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The Building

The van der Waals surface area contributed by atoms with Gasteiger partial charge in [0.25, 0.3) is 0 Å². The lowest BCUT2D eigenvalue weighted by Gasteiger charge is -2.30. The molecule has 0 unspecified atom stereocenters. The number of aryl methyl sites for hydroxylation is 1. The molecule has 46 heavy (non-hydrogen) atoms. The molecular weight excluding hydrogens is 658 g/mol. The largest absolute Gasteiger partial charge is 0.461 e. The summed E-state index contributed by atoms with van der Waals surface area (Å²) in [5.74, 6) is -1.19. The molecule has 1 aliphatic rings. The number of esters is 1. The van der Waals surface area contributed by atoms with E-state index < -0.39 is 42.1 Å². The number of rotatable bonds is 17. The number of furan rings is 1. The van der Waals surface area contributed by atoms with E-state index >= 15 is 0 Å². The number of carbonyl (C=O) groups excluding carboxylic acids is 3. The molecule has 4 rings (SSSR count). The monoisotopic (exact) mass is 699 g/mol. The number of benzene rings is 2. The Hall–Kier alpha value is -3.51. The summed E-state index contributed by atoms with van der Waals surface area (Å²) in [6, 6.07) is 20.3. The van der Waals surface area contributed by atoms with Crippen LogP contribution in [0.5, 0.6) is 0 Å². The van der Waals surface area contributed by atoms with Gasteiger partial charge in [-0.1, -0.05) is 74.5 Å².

Planning of the Ringstrasse began in 1857 and included the project to bring together and show the imperial collections in a grand new building featuring state-of-the-art technical and display facilities; it took, however, another ten years until the competition to design the new museums was actually held. The architects who participated in 1867 were Hansen, Löhr, Ferstel and Hasenauer, all of whom worked in Vienna. When jury and patron failed for months to agree on a winner, Gottfried Semper, the internationally-renowned architect known for his museum designs, was called in as an advisor in 1868. The Emperor then decided to commission Semper to alter and complete the plans initially presented by Hasenauer. But he also enlarged them – his designs were informed by urban planning in ancient Rome – to create what was known as the “imperial forum”: He envisaged an additional – also symmetrical - pair of buildings aligned with the two museums, each of which featured a semi-circular façade. These two buildings were to flank the Hofburg’s Leopoltinische Trakt (the wing of the old palace erected under Emperor Leopold) for which Semper planned a modern façade and that would house the throne room. However, only the two museums and the part of the “Neue Burg” (new palace) facing the Burggarten (palace garden) were realised. Work on the museums commenced in 1871 and twenty years later, in 1891, they were formally opened to the public. Semper had moderated Hasenauer’s original design for the façades and they now feature a complex art-historical programme of sculptures and reliefs. The building’s internal structure combines two architectural traditions: entrance hall, staircase and cupola hall form a dramatic unit that celebrates the imperial patron and his predecessors. An additional elegant feature is the circular opening in the ceiling of the entrance hall that offers visitors their first glimpse of the cupola hall. Ascending the stairs, visitors pass Antonio Canova’s “Theseus Slaying the Centaur” on their way to the cupola hall, the apex of imperial display. Along this central axis a wealth of neo-baroque decorations create one of the most solemn and splendid interiors of late-nineteenth-century Vienna, probably unrivalled in any other European museum.

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